“Anything happens to my daughter, I got a .45 and a shovel; I doubt anybody would miss you.”
-- Cher's dad in Clueless
All macho jokes aside -- even before I discovered such concepts as the Purity Ball and Evangelical Abstinence Only programs like Silver Ring Thing -- the role a father still plays in the sexual maturation of his daughter gave me the creeps. Yes, in theory it may be a nice idea to request a father's permission before proposing marriage to his daughter and it's still trendy to have a dad “give away” his daughter to the next man she's meant to obey in life – her husband – in a wedding ceremony.
However, when you really think about what these symbolic gestures mean in regards to a woman's worth or confidence in her own sexuality, the practices including the woman in white (while the grooms are all in interchangeable tuxedos) and the taking of a husband's last name are alarmingly sexist.
In most cases, we've been just going through the same motions for so long that we no longer give pause to consider what they really mean, just conforming with the rest as though we were all one big high school clique. But while these traditions may be standard, it wasn't until filmmaker Cassie Jaye introduced audiences to the aforementioned issues and even more backward phenomena regarding purity and abstinence that I became truly fearful about where we were headed as a country.
In her acclaimed, multiple award-winning feature length documentary debut Daddy I Do, Jaye takes an honestly fair and balanced look at the 1.3 billion dollars in government funding given to abstinence only curricula that include merchandising with the popular silver purity rings (to be taken off on one's wedding day).
By weaving a compelling narrative thread in looking at all aspects of the timely situation by interviewing families, women, organizers, sex education experts and more, she avoids even so much as a hint of where her own personal feelings regarding the situation lie.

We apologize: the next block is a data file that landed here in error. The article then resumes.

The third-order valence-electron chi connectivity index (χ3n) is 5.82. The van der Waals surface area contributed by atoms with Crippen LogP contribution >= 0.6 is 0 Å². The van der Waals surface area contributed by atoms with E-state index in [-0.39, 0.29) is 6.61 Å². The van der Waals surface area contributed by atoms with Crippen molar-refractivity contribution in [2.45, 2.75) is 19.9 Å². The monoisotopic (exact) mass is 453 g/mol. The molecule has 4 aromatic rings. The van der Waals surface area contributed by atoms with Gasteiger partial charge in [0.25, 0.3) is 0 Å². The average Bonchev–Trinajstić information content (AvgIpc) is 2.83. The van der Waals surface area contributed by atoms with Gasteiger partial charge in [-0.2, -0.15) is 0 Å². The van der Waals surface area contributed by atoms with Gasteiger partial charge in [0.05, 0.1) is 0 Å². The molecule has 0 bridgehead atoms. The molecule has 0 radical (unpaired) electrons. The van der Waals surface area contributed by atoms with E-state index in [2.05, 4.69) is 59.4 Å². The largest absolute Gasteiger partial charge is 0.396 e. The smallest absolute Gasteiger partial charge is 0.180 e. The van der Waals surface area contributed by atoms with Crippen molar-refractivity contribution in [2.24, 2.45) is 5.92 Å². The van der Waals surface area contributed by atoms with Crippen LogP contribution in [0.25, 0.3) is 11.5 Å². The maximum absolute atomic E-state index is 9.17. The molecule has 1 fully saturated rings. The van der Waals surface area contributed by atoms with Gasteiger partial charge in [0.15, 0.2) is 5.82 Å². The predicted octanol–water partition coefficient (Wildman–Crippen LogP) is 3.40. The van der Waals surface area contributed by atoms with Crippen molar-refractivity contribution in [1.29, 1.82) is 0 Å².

To this end, more than an hour of the documentary deals with Christian organizations that have been fighting the battle against comprehensive sex education by pleading their case in church and home, dubbing fathers the “protectors” of their daughter's virginity by throwing lavish balls that dads escort their daughters to as if taking them to a centuries old dance.
While dowries aren't included and no marriages are arranged at the increasingly popular balls held in 48 states and 17 countries, obviously there's something vaguely creepy about the desperation of the ball that you need something that lavish to try and promise girls that one day they too can “marry their fathers” or knights in shining armor, just like in the fairy tales.
And whether she's interviewing a devoutly Christian family or a staunch feminist, Jaye ensures that the documentary is never bogged down by her beliefs on either side, presenting the facts in an enviable way that makes Daddy I Do not simply worthy of sex education high school viewing but also the type of handling of the subject that news organizations fail to capture on a daily basis.
In the film, she moves from fact to an interviewee's hypothetical belief to fiction to the real thing with some heartbreaking interviews with women who have had roughly a half a dozen babies by their mid-twenties or one who's recently aborted and still unsure whether or not she did the right thing.
While we do spend perhaps a good five or ten minutes too long with the Silver Ring Thing organization, the movie is bolstered by plenty of facts – both ironic and/or devastating – along with a few interviews that have to be seen to be believed like the frat boys who blame all of their encounters on lascivious females and boast about sleeping with over fifty-five girls (um, maybe a one-on-one interview would've been best there) before graduation with little concern about STDs or pregnancies.
Daddy I Do is an astounding achievement for a director of any age, let alone one who's only in her early twenties and doubly more impressive for being Ms. Jaye's first feature length filmmaking effort.
And the work, which is playing 2010's Cannes Independent Film Festival, is sure to become an even greater sensation when it reaches DVD and hopefully is played as part of our country's sex education, whether it's in the abstinence or comprehensive side.
For throughout the roughly ninety minute running time, Jaye proves that she's an intelligent enough director to trust that you're able to evaluate the facts and make up your own mind as to who really should be in charge of an individual's virginity and why education in all aspects is so vitally important.
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FTC Disclosure: Per standard professional practice, I received a review copy of this title in order to evaluate it for my readers, which had no impact whatsoever on whether or not it received a favorable or unfavorable critique.